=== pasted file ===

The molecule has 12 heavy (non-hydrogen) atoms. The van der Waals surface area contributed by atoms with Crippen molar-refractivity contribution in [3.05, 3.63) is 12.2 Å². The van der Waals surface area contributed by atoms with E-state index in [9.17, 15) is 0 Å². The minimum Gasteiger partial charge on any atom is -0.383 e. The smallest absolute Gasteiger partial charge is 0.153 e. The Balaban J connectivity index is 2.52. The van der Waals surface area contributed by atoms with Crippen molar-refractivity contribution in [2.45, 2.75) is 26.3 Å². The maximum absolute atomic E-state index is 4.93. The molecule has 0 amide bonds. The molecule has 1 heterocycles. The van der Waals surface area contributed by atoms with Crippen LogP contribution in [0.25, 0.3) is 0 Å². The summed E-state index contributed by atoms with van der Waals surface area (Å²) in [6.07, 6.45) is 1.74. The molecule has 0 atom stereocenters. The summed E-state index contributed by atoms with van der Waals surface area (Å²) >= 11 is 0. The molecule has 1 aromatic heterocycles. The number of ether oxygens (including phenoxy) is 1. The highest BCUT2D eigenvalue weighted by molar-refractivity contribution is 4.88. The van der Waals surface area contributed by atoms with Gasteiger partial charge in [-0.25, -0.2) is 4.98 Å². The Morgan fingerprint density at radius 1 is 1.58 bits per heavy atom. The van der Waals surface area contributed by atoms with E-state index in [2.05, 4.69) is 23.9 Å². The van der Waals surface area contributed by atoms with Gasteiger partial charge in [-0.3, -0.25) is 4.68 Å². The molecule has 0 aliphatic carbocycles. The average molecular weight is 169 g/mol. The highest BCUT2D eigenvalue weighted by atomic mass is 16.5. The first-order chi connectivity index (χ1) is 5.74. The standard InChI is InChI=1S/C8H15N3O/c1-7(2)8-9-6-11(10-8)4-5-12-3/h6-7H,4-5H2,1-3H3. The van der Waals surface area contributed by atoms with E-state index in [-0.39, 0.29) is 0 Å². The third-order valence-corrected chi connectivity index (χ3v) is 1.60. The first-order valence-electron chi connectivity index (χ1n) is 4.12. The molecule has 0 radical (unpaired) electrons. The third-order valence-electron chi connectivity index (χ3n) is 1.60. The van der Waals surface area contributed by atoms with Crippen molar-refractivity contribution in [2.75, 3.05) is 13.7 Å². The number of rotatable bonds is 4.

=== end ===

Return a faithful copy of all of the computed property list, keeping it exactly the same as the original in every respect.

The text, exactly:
The molecule has 12 heavy (non-hydrogen) atoms. The van der Waals surface area contributed by atoms with Crippen molar-refractivity contribution in [3.05, 3.63) is 12.2 Å². The van der Waals surface area contributed by atoms with E-state index in [9.17, 15) is 0 Å². The minimum Gasteiger partial charge on any atom is -0.383 e. The smallest absolute Gasteiger partial charge is 0.153 e. The Balaban J connectivity index is 2.52. The van der Waals surface area contributed by atoms with Crippen molar-refractivity contribution in [2.45, 2.75) is 26.3 Å². The maximum absolute atomic E-state index is 4.93. The molecule has 0 amide bonds. The molecule has 1 heterocycles. The van der Waals surface area contributed by atoms with Crippen LogP contribution in [0.25, 0.3) is 0 Å². The summed E-state index contributed by atoms with van der Waals surface area (Å²) in [6.07, 6.45) is 1.74. The molecule has 0 atom stereocenters. The summed E-state index contributed by atoms with van der Waals surface area (Å²) >= 11 is 0. The molecule has 1 aromatic heterocycles. The number of ether oxygens (including phenoxy) is 1. The highest BCUT2D eigenvalue weighted by molar-refractivity contribution is 4.88. The van der Waals surface area contributed by atoms with Gasteiger partial charge in [-0.25, -0.2) is 4.98 Å². The Morgan fingerprint density at radius 1 is 1.58 bits per heavy atom. The van der Waals surface area contributed by atoms with E-state index in [2.05, 4.69) is 23.9 Å². The van der Waals surface area contributed by atoms with Gasteiger partial charge in [-0.3, -0.25) is 4.68 Å². The molecule has 0 aliphatic carbocycles. The average molecular weight is 169 g/mol. The highest BCUT2D eigenvalue weighted by atomic mass is 16.5. The first-order chi connectivity index (χ1) is 5.74. The standard InChI is InChI=1S/C8H15N3O/c1-7(2)8-9-6-11(10-8)4-5-12-3/h6-7H,4-5H2,1-3H3. The van der Waals surface area contributed by atoms with E-state index in [-0.39, 0.29) is 0 Å². The third-order valence-corrected chi connectivity index (χ3v) is 1.60. The first-order valence-electron chi connectivity index (χ1n) is 4.12. The molecule has 0 radical (unpaired) electrons. The third-order valence-electron chi connectivity index (χ3n) is 1.60. The van der Waals surface area contributed by atoms with Crippen molar-refractivity contribution in [2.75, 3.05) is 13.7 Å². The number of rotatable bonds is 4.